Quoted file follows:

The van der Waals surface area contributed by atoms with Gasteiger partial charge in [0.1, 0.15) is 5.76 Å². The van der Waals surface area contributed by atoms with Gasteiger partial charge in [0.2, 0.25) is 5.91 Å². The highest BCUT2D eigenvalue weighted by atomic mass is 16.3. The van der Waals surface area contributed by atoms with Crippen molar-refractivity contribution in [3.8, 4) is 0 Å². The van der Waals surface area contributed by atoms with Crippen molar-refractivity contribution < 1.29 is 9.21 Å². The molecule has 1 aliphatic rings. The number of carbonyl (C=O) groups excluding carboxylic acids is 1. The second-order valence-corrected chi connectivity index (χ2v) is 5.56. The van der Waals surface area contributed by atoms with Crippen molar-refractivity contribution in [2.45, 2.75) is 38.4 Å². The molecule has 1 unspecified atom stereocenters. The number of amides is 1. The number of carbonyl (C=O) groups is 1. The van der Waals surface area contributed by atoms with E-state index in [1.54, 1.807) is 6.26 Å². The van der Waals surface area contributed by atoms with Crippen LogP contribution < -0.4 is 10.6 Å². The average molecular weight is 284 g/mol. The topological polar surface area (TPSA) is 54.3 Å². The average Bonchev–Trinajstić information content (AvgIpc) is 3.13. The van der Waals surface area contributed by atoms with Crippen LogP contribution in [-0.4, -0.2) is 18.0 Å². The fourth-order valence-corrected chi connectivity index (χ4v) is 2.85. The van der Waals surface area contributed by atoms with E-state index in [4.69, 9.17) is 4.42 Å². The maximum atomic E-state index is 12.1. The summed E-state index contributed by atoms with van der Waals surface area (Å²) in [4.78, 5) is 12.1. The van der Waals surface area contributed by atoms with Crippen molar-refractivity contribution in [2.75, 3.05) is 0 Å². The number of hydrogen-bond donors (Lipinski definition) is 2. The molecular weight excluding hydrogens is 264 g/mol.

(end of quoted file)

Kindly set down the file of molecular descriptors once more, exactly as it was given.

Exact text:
The van der Waals surface area contributed by atoms with Gasteiger partial charge in [0.1, 0.15) is 5.76 Å². The van der Waals surface area contributed by atoms with Gasteiger partial charge in [0.2, 0.25) is 5.91 Å². The highest BCUT2D eigenvalue weighted by atomic mass is 16.3. The van der Waals surface area contributed by atoms with Crippen molar-refractivity contribution in [3.8, 4) is 0 Å². The van der Waals surface area contributed by atoms with Crippen molar-refractivity contribution < 1.29 is 9.21 Å². The molecule has 1 aliphatic rings. The number of carbonyl (C=O) groups excluding carboxylic acids is 1. The second-order valence-corrected chi connectivity index (χ2v) is 5.56. The van der Waals surface area contributed by atoms with Crippen molar-refractivity contribution in [2.45, 2.75) is 38.4 Å². The molecule has 1 unspecified atom stereocenters. The number of amides is 1. The number of carbonyl (C=O) groups is 1. The van der Waals surface area contributed by atoms with E-state index in [1.54, 1.807) is 6.26 Å². The van der Waals surface area contributed by atoms with Crippen LogP contribution < -0.4 is 10.6 Å². The average molecular weight is 284 g/mol. The topological polar surface area (TPSA) is 54.3 Å². The average Bonchev–Trinajstić information content (AvgIpc) is 3.13. The van der Waals surface area contributed by atoms with Crippen LogP contribution in [-0.4, -0.2) is 18.0 Å². The fourth-order valence-corrected chi connectivity index (χ4v) is 2.85. The van der Waals surface area contributed by atoms with E-state index in [4.69, 9.17) is 4.42 Å². The maximum atomic E-state index is 12.1. The summed E-state index contributed by atoms with van der Waals surface area (Å²) in [4.78, 5) is 12.1. The van der Waals surface area contributed by atoms with Crippen molar-refractivity contribution in [2.75, 3.05) is 0 Å². The number of hydrogen-bond donors (Lipinski definition) is 2. The molecular weight excluding hydrogens is 264 g/mol.